Doing PhD revisions: The last thesis embrace

Gustav Klimt's 'Der Kuss', 1908 http://www.klimt.com/en/gallery/women.html

Gustav Klimt’s ‘Der Kuss’, 1908 http://www.klimt.com/en/gallery/women.html

This week I received news that my PhD will be awarded, subject to changes to my thesis. Wahoo! What a relief after months of examination limbo.

The requirement to address examiner comments is interchangeably referred to as doing corrections, amendments or revisions to the thesis. The actual process from receiving the official letter and examiners’ reports goes like this at my Australian university. Under the direction of my supervisors, I am to address the recommendations suggested in the examiners’ reports. When my supervisors and I are happy that all comments have been considered and any relevant changes made, we can sign off that it’s been done. This needs to be documented in the kind of table sent to journal editors outlining recommendation, response, and any resulting change to the text. Our response to the examiners’ reports then goes to the Dean, for sign off at that level. Then I’ll be notified that I can print my thesis and lodge it at the library for binding (one for me, one for the university library, one for each of my supervisors, and any more I fancy). I also need to submit to the library a digital copy of the thesis for the online repository of university theses. At this point my degree can be tabled at the university’s appropriate council (when they next meet after all these steps) at which I will be conferred the degree: PhD me!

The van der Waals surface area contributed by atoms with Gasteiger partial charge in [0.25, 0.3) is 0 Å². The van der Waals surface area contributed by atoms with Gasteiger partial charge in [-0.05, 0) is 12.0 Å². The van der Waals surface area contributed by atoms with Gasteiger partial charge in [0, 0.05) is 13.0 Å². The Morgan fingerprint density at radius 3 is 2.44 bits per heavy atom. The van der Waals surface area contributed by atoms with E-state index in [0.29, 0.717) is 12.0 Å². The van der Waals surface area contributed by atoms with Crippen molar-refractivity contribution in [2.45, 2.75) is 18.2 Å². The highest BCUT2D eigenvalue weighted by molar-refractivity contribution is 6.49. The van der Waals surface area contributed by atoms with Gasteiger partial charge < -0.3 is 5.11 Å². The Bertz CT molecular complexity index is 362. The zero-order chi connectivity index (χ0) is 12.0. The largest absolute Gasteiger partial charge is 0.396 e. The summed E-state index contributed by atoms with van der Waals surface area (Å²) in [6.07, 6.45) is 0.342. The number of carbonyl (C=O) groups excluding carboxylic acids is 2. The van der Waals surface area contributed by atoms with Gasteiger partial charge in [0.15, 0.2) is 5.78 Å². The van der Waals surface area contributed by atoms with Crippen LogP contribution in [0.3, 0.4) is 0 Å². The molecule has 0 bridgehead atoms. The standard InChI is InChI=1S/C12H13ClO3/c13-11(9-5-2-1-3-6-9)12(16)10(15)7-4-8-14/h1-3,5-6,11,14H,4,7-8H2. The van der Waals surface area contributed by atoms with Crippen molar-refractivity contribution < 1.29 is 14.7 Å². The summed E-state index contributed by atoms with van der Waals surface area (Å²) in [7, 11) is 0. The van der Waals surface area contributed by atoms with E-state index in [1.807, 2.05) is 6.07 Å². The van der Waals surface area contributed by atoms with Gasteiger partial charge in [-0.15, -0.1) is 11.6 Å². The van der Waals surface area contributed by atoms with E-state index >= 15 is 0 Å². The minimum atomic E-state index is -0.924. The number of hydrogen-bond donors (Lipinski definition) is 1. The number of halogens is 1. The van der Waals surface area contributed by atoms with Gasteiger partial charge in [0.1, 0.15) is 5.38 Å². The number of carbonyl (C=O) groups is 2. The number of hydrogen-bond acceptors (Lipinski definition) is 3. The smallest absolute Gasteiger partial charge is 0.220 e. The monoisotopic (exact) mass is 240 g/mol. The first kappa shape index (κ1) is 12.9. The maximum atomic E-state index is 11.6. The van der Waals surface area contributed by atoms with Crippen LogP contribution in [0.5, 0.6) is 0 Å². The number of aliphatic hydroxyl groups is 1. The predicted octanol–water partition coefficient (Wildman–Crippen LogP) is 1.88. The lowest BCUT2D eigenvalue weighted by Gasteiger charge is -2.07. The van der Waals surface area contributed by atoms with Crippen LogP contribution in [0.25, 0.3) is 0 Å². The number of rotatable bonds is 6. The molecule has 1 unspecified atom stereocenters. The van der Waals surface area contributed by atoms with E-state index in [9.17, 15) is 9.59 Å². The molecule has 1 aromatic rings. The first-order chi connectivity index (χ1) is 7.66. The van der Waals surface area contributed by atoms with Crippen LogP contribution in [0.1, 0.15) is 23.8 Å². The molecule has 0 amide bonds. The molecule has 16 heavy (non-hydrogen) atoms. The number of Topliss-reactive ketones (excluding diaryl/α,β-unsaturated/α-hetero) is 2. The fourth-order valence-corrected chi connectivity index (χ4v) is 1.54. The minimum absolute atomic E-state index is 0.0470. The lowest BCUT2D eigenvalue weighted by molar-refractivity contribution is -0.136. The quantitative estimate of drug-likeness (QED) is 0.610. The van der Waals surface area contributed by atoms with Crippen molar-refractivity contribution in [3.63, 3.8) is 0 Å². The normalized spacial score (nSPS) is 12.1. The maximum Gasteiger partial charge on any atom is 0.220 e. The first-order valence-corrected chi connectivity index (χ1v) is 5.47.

While it is tempting to feel like getting revisions recommended in the examiners’ reports is some kind of failure, I am grateful to my examiners for their advice. I thought I wanted the ‘Gold star! Perfect work! Here, have a PhD without as much as a corrected typo!’ response (hey, who wouldn’t?), but of course it turns out that drawing on the expertise of three experienced academics will help me to strengthen my work before it goes out into the world and onto the interweb plastered with my name.

Some examiner comments were glowing (yay!). Others confirmed what was original about my work (phew!). There were some comments which were a delight to read and a wonderful affirmation of my thinking, researching and writing. There were no referencing errors and only a couple of typos in the 300 odd pages, despite me choosing to edit the work myself rather than employ a copy editor to check it for me.

Some of the examiners’ comments pointed towards the need for me to clarify areas of the thesis. These comments showed me the importance of the first chapter in setting up the readers’ expectations for the thesis. My thesis takes a novel approach (no doubt not to everyone’s taste and probably unexpected to many thesis readers) so I am doing some work on the first page of the introduction and elsewhere to make my approach clear. I can see that I need to help the reader know what to expect – or as one examiner said, ‘pre-imagine’ – the journey on which my thesis will take them.